For a modern stand-up comedian, the biggest commercial achievement is the stand-up concert film -- not just an hour-long special, but a feature-length film released in movie theaters. They are rare, because few stand-ups have the right mix of ability and marketability to compete with spaceships and superheroes.
But Gabriel Iglesias has the chops. The Fluffy Movie, his addition to the stand-up concert film oeuvre, opens this Friday, July 25. He spoke with New Times about his process for the film, expanding his horizons, and teaching Hollywood that although comedians can become movie stars, the story continues after the credits roll.
"This feels amazing. As a comic, usually the dream is to get a special on HBO or Comedy Central. Back in the day, HBO was the holy grail of comedy -- George Carlin, Robin Williams, Chris Rock. That was the goal," Iglesias remembers. "And then Comedy Central comes along and you get the chance to do a half hour. I had done Last Comic Standing, and Comedy Central was like 'you got some good face time on that, would you be interested in doing a full hour?' And I'm like, HBO isn't calling, let's give it a shot."
There was one drawback, though: "I just didn't like the fact that there were going to be commercials during it, and that they would censor you. Now I'm not saying I'm the filthiest comic, but certain words they didn't like me using. Especially Spanish, anything in Spanish they wanted to cut out even if it was just a punch that would have subtitles to explain what it was. So a lot of back and forth."
A then-younger Fluffy was approached by Levity Entertainment to produce an hour-long special. Now, having a clearer idea of what he wanted, he opted to do it his way at his cost. He found a venue in Bakersfield he knew he could sell out, and "the ball just started rolling. Next thing you know, we do Hot and Fluffy, then two years later I'm Not Fat... I'm Fluffy, then three years later the Aloha Fluffy special. Two weeks before I taped Aloha Fluffy, I got approached by a film company."
The company compared Iglesias' numbers and social media presence with Kevin Hart's, one of the only other comics on the scene currently making concert films. It appears Hollywood sees stand-up films the way TV sees reality programs -- as cheap content that can earn bank. So why aren't there more stand-up films in theaters? Stand-up comedy doesn't easily fit into genres, nor does it have the same disposable quality, and is often more challenging to the viewer than a blockbuster escape. Perhaps that's why a comedy recording is called a special -- because it should be, well, special.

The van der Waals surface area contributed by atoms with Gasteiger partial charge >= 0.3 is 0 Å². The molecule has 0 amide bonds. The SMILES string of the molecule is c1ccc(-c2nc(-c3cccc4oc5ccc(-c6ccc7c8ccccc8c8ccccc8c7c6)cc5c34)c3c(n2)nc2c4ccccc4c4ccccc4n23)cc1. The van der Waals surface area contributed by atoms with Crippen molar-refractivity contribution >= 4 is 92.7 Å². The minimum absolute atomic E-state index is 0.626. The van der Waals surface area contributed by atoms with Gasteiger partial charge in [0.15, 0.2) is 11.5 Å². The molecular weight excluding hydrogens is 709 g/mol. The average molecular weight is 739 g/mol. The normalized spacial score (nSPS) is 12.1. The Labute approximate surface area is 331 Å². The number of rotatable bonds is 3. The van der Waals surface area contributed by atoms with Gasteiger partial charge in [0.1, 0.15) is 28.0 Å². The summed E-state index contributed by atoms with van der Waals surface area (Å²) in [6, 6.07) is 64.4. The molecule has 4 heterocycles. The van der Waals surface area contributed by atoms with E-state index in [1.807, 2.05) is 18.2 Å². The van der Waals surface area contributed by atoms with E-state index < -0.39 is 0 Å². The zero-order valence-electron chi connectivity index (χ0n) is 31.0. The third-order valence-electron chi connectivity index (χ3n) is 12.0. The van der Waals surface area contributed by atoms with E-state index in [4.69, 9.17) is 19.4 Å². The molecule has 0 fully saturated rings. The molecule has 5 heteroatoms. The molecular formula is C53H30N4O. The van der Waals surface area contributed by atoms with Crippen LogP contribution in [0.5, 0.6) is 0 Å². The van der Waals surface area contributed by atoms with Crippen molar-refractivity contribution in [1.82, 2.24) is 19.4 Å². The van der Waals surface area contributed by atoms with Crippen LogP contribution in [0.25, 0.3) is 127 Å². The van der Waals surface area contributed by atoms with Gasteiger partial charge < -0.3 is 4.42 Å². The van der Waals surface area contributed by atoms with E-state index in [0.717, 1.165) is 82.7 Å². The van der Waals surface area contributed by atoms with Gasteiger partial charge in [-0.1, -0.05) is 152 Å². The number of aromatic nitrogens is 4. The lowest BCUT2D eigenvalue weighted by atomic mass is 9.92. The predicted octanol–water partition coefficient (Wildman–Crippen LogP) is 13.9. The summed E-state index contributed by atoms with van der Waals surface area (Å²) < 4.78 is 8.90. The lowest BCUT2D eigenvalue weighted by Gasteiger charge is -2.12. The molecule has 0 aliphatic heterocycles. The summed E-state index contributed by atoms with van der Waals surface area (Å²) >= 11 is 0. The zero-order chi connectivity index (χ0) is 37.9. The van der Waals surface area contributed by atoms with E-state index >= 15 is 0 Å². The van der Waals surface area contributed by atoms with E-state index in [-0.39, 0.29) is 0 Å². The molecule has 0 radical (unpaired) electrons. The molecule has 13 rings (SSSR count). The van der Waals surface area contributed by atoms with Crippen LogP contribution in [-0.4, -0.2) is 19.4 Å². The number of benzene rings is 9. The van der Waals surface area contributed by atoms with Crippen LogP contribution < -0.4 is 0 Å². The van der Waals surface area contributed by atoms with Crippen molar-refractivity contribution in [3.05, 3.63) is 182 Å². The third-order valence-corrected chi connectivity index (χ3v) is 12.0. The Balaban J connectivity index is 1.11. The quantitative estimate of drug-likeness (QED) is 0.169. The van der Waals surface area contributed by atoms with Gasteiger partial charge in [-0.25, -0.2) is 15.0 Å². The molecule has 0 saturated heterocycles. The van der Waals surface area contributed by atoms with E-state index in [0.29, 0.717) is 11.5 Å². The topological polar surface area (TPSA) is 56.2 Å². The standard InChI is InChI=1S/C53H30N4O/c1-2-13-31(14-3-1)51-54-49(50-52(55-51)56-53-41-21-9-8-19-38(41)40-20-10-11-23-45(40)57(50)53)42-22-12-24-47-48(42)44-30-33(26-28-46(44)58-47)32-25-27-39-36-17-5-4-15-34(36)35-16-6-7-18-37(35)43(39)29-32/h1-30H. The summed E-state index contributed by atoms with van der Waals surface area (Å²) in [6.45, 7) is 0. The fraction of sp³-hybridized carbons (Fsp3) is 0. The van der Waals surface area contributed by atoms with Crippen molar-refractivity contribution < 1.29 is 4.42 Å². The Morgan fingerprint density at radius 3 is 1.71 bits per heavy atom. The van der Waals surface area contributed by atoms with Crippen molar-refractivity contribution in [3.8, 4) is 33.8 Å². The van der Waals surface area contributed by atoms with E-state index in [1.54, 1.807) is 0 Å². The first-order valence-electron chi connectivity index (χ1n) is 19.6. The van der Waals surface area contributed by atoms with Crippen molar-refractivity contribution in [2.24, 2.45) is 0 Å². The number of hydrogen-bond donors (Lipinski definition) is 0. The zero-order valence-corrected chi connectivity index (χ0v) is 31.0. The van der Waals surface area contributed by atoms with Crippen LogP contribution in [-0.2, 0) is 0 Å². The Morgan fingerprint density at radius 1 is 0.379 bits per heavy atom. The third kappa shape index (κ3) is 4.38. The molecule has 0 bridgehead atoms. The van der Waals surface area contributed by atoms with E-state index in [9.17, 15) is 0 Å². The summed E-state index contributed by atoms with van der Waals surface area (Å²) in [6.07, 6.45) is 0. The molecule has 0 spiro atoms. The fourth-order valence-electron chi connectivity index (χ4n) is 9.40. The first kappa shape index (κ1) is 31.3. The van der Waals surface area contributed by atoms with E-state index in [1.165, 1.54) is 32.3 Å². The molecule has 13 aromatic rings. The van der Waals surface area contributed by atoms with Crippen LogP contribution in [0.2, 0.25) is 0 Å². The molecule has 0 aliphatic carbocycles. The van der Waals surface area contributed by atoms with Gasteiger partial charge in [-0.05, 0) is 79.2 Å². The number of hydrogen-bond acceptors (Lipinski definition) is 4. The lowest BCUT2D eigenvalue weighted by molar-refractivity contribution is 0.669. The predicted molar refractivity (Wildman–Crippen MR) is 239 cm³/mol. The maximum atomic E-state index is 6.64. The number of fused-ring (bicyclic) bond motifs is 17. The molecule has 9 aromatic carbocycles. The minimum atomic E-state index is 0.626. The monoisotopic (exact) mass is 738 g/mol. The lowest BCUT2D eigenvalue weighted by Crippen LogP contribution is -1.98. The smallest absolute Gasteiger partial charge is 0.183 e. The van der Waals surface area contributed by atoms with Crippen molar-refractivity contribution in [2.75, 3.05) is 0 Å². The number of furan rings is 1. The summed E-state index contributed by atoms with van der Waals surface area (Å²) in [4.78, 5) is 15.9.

And Fluffy's movie was crafted to take his act to the next level. "Basically I recorded Aloha Fluffy, and then had to crank out a brand new -- not hour -- 90 minutes in under a year. And so all the material I put in the special is stories that I've sat on over the years, but I was saving it for the film. The stuff I put out there is super personal, deep. There's a strong message behind it. If someone's never met me, and they see the film, they'll have a really good idea of the type of person I am."
He means it. The first half of The Fluffy Movie is Iglesias' solid headlining set. He's polished and poised, and his jokes are conversational, like you're watching the funniest guy at the party. His delivery is animated and relatable from a lifetime of storytelling on the road. But as the party goes on, the mood takes a turn. Iglesias switches gears to tell the very real story of reuniting with his estranged father. The rawness and vulnerability pours through. He exchanges the quick punchy laughs for slower, more thoughtful conclusions. He takes you somewhere most comics don't, which is exactly what you should get out of a comedy concert film.
Even so, Iglesias had difficulties adjusting to Hollywood's style. For the film's poster, the marketers wanted him in his trademark Hawaiian shirt, bright red with selling psychology. The issue was that he wore a red Hawaiian shirt during his last special, and he didn't want to confuse people or seem redundant. They butted heads.
"Look, at the end of the day I'm still going to be this comic," he argued. "You guys are going to move on to the next project, and I'm still going to be this guy."
So he mobilized his loyal fan base. "All I did, I sent out a tweet with the [Aloha Fluffy] poster and asked what special I wore this shirt in, and I put the president of marketing's e-mail address on the tweet. Basically I shut down his e-mail account for about three hours because he got flooded with responses."
In the end, the shirt was photoshopped orange.
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The Fluffy Movie opens in theaters this Friday.
Follow Daniel Reskin on Twitter @DanielReskin.
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